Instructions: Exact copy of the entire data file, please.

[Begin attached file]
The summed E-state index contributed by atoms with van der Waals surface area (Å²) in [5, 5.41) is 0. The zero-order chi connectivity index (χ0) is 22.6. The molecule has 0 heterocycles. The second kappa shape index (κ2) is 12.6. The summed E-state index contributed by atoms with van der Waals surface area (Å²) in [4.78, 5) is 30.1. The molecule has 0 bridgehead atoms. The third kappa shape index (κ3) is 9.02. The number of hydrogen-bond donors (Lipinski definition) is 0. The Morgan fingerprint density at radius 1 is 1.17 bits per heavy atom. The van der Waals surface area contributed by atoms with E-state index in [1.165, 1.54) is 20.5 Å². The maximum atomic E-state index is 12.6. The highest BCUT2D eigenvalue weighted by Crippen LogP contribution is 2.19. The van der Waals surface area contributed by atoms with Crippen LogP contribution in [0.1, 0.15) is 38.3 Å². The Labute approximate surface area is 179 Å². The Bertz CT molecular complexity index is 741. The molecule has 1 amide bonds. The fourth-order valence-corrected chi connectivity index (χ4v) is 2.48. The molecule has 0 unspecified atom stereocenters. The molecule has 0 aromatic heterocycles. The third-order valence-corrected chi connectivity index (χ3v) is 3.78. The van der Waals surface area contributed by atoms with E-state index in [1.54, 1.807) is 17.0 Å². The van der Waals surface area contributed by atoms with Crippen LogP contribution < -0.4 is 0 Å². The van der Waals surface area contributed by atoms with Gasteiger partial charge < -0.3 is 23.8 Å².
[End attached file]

The summed E-state index contributed by atoms with van der Waals surface area (Å²) in [5, 5.41) is 0. The zero-order chi connectivity index (χ0) is 22.6. The molecule has 0 heterocycles. The second kappa shape index (κ2) is 12.6. The summed E-state index contributed by atoms with van der Waals surface area (Å²) in [4.78, 5) is 30.1. The molecule has 0 bridgehead atoms. The third kappa shape index (κ3) is 9.02. The number of hydrogen-bond donors (Lipinski definition) is 0. The Morgan fingerprint density at radius 1 is 1.17 bits per heavy atom. The van der Waals surface area contributed by atoms with E-state index in [1.165, 1.54) is 20.5 Å². The maximum atomic E-state index is 12.6. The highest BCUT2D eigenvalue weighted by Crippen LogP contribution is 2.19. The van der Waals surface area contributed by atoms with Crippen LogP contribution in [0.1, 0.15) is 38.3 Å². The Labute approximate surface area is 179 Å². The Bertz CT molecular complexity index is 741. The molecule has 1 amide bonds. The fourth-order valence-corrected chi connectivity index (χ4v) is 2.48. The molecule has 0 unspecified atom stereocenters. The molecule has 0 aromatic heterocycles. The third-order valence-corrected chi connectivity index (χ3v) is 3.78. The van der Waals surface area contributed by atoms with E-state index in [1.54, 1.807) is 17.0 Å². The van der Waals surface area contributed by atoms with Crippen LogP contribution < -0.4 is 0 Å². The van der Waals surface area contributed by atoms with Gasteiger partial charge < -0.3 is 23.8 Å².